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Ashwin Vasavada
Ashwin Vasavada became the project scientist for NASA’s Curiosity rover mission in January. His role is to coordinate efforts of an international team of nearly 500 scientists. (Credit: NASA / JPL-Caltech)

Three years after NASA’s Curiosity rover landed on Mars, scientists are celebrating a curious milestone: Although the six-wheeled, plutonium-powered robot has lasted a year longer than they planned for, Curiosity has been moving more slowly than they planned for.

“In one sense, we’re not as far as maybe we would have predicted before landing…. Looking in hindsight at what we’ve studied in Gale Crater, we had a very naive understanding of how things would unfold once we landed,” Ashwin Vasavada, the $2.5 billion mission’s project scientist at NASA’s Jet Propulsion Laboratory, said during a GeekWire interview.

That may sound like a bad thing, but it turned out to be very, very good. Curiosity and its handlers have been taking their time since that amazing touchdown on Aug. 5, 2012, largely because there’s more to discover than they expected. For example, a months-long detour to a place called Yellowknife Bay met one of the mission’s prime objectives: the identification of an ancient lake bed where habitable conditions existed billions of years ago.

Vasavada still ranks that find as the mission’s top achievement – but now that Curiosity is finally making its way up a 3-mile-high peak known as Aeolis Mons or Mount Sharp, he and his colleagues are filling out an even bigger picture. Curiosity is studying different elevations in the mountain’s layered bedrock – and revealing how Mars’ climate morphed from an ancient environment that was warm and wet into the cold, dry world we see today.

Vasavada said the terrain through which Curiosity has been traveling built up more than 3.5 billion years ago, during a key geological period known as the Noachian-Hesperian boundary. “That is the probably most critical time in Mars’ history, in terms of transitions, because Noachian Mars was definitely a wetter planet,” he said.

As Curiosity moves up the slopes of Mount Sharp, it’s documenting shifts in the composition of the sedimentary rock. Those shifts indicate that Mars’ water gradually became more acidic and less friendly to life. “The chemistry is slightly changing,” Vasavada said.

That’s consistent with a scenario backed up by other data, not only from Curiosity but from other Mars probes as well: The Red Planet’s atmosphere lacked the protective shield of a global magnetosphere, and so it was stripped away by solar radiation. The atmospheric conditions conducive to liquid water and habitability faded away as a result.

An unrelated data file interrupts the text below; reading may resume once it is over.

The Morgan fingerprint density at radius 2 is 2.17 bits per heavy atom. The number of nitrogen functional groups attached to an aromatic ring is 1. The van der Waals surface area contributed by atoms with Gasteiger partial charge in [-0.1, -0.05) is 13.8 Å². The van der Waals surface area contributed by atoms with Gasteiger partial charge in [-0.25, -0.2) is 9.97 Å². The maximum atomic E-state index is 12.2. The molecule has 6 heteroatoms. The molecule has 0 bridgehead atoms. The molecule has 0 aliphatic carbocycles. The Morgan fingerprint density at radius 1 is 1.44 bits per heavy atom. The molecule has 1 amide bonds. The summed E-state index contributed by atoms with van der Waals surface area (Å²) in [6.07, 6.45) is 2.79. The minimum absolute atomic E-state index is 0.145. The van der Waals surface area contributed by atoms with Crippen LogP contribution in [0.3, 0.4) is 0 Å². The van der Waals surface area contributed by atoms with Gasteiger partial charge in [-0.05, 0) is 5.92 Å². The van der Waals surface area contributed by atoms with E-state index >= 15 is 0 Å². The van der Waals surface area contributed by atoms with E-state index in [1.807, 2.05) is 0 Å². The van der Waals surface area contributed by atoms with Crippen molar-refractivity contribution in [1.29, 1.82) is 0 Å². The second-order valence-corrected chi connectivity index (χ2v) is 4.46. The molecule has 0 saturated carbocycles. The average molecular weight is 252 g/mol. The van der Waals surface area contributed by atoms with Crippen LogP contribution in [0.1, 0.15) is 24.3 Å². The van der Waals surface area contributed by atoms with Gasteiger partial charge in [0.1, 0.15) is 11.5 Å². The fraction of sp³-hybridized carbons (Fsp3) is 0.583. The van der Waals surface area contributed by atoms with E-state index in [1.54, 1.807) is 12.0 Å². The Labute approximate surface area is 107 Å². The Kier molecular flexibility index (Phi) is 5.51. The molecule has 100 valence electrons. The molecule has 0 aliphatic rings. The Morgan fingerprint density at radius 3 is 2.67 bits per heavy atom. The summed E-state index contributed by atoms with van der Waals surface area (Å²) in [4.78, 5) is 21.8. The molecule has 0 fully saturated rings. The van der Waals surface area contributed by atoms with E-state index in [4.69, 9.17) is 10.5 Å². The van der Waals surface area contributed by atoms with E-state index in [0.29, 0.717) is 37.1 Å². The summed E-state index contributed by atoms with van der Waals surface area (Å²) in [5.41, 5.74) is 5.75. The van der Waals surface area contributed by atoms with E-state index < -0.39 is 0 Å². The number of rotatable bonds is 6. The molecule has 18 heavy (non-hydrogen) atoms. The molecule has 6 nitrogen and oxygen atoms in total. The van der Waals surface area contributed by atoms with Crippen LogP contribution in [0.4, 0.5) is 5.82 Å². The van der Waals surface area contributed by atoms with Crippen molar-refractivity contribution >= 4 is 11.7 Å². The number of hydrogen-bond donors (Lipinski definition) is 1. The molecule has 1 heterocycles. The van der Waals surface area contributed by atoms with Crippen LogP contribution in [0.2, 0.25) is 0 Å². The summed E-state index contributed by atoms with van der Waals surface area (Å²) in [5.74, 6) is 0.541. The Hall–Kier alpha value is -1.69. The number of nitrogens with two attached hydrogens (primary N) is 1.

Lamoose rock
A fragment of silica-rich rock dubbed “Lamoose” is shown in this picture taken by the Curiosity rover’s Mars Hand Lens Imager. (Credit: NASA / JPL-Caltech / MSSS)

Did life on Mars fade away as well? Or did life ever exist there to begin with? Although Curiosity isn’t built to detect the direct signs of life directly, it’s looking for carbon-bearing chemicals that could have been left behind by ancient organisms. Some such chemicals were identified last year, but scientists couldn’t determine whether they were produced biologically.

Now the team is focusing on a promising patch of rock that has surprisingly high levels of silica. There’s a good chance that the interior of the rock may harbor ancient organic material, so scientists are using Curiosity’s percussive rock drill and its onboard chemical lab to find out what’s there.

“What’s nice is that it’s a mystery for us to solve,” Vasavada said. “It’s going to result in something new that we learn about Mars, the fact that there’s all that silica there. It’d be boring if all the drill holes had the same chemistry.”

After three years of discovery and more than seven miles of grueling travel, the rover team has had to cope with Curiosity’s worn-down wheels as well as a glitchy drill, but Vasavada is confident those signs of age won’t slow the rover down too much. “With the success of our drilling activities this week, that has gone down on the ‘worry-meter,'” he said.

So far, there’s nothing to stop Curiosity from continuing its climb up Mount Sharp – unless, of course, Vasavada and his colleagues want to stop, for science’s sake.

So what’s next? Find out at 5 p.m. PT today when Vasavada and I discuss Curiosity’s past and future on “Virtually Speaking Science,” an hourlong talk show on BlogTalkRadio. If you’ve got a Second Life avatar, come join the audience in the Exploratorium’s virtual auditorium. And if you miss the live program, never fear: You can always download the podcast from BlogTalkRadio or iTunes.

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